Well thank you very much, hon member. The Northern Cape's situation is been very painful, where a farmer decided to commit suicide. He could not really take it to see his livestock dying. Finally he decided to commit suicide. Well, it is a painful experience, but one thing, early warning system yes, but an early warning system that must be communicated to people.
People must change their actions the way they do things. For instance, here in the Western Cape, we went down to Day Zero and everyday you were given information about the dam levels. We must not do this and we must use water like this and so on. People continued as if nothing has changed. Until the last day when it was said that there is no water now.
Human behaviour is very important. We can blame who ever, but if they tell you to say no, no, watch and let us look after our dams, let us look at our resources and use water sparingly. Do so.
However, we have come to a point where as South Africans we ignore these early warning systems. Well, in the Northern Cape, it is a
different situation. When I was there the farmers told me that they are in that situation for seven to eight years on the consistent drought, but I am saying there as government we could have done better because there are areas along the Orange River where we can plant a lot of fodder and try and supply farmers which currently that is what we did to say this land belongs to government and that land belongs to government we gave that land to the province to plant fodder so that they can feed animals.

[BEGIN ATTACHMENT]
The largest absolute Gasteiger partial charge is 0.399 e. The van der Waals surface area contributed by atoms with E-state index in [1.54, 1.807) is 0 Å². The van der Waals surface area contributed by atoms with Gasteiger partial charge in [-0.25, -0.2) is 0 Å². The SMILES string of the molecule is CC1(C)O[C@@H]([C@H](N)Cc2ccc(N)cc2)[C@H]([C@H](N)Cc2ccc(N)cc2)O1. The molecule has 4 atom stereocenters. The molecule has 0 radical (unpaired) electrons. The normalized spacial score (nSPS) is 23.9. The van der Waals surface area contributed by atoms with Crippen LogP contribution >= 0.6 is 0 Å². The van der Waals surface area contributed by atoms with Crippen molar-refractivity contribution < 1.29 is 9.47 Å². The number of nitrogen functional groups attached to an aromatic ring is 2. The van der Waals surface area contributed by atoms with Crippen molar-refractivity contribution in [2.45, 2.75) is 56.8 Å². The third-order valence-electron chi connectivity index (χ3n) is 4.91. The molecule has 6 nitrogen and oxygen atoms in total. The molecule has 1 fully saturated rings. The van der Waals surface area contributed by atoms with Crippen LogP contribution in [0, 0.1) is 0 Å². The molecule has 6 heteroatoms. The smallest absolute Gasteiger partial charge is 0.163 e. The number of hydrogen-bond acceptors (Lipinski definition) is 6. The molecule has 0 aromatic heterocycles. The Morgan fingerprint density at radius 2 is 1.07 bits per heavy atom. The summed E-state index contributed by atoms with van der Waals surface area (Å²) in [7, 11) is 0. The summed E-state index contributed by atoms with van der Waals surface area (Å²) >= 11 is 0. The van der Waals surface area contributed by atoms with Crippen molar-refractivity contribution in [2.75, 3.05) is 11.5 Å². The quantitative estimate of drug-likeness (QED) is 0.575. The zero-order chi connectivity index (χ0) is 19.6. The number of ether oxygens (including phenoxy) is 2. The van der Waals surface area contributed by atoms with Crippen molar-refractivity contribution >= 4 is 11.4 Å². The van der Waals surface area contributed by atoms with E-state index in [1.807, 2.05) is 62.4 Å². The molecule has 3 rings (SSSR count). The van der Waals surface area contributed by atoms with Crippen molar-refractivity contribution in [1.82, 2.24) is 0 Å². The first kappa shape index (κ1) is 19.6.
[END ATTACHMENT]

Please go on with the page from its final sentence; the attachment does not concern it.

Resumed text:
I mean we could have reacted better at that time. Now our intervention was not really up to scratch. I am hoping to still work with the Department of Agriculture, Land Reform and Rural Development and with the province to find the way of relocating some of the farmers because there is absolutely nothing that they can do with their land. It is just dry. Probably offer them alternative land where they can relocate their livestock. I mean we need to do some plans to make the farmers there to survive so that there could be food. However, the bottom line is that people must take care and take early warning systems very important.
We are being told now that this warm climate is going to have devastating effects on our agriculture, animals and everything. We must take care and we must use water sparingly. This is the message
now. We must not wait until we are experiencing a problem. South Africans must learn to take early warning systems serious and prepare themselves.
I am happy that certain governments like in KwaZulu-Natal, the province has prepared itself, but it can only do so much. They can only have so many tents and so many beds that they can help people, but they cannot help the entire province. People must be able to take early warning messages serious.
As government we are going to confront the drought, but we can only do so working with our people. We are going to use underground water and we are going to use it sparingly. Let us look after our dams and our resources very careful. We abuse them, we will suffer. Thank you very much. [Applause.]